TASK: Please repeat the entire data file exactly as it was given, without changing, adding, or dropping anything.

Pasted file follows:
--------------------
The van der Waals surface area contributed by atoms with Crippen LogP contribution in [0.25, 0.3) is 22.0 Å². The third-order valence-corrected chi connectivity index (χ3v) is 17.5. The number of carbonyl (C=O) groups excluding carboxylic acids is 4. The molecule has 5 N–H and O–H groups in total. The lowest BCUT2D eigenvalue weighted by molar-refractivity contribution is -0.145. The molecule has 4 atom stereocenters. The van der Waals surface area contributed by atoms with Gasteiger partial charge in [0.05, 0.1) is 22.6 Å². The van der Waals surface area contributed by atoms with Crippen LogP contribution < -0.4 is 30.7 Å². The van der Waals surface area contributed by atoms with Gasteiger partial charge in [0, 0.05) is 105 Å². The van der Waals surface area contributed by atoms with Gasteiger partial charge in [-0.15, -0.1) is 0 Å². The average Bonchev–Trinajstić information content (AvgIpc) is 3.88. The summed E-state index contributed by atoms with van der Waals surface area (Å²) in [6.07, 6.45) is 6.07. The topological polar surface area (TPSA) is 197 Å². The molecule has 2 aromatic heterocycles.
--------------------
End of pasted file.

The van der Waals surface area contributed by atoms with Crippen LogP contribution in [0.25, 0.3) is 22.0 Å². The third-order valence-corrected chi connectivity index (χ3v) is 17.5. The number of carbonyl (C=O) groups excluding carboxylic acids is 4. The molecule has 5 N–H and O–H groups in total. The lowest BCUT2D eigenvalue weighted by molar-refractivity contribution is -0.145. The molecule has 4 atom stereocenters. The van der Waals surface area contributed by atoms with Gasteiger partial charge in [0.05, 0.1) is 22.6 Å². The van der Waals surface area contributed by atoms with Crippen LogP contribution < -0.4 is 30.7 Å². The van der Waals surface area contributed by atoms with Gasteiger partial charge in [0, 0.05) is 105 Å². The van der Waals surface area contributed by atoms with Gasteiger partial charge in [-0.15, -0.1) is 0 Å². The average Bonchev–Trinajstić information content (AvgIpc) is 3.88. The summed E-state index contributed by atoms with van der Waals surface area (Å²) in [6.07, 6.45) is 6.07. The topological polar surface area (TPSA) is 197 Å². The molecule has 2 aromatic heterocycles.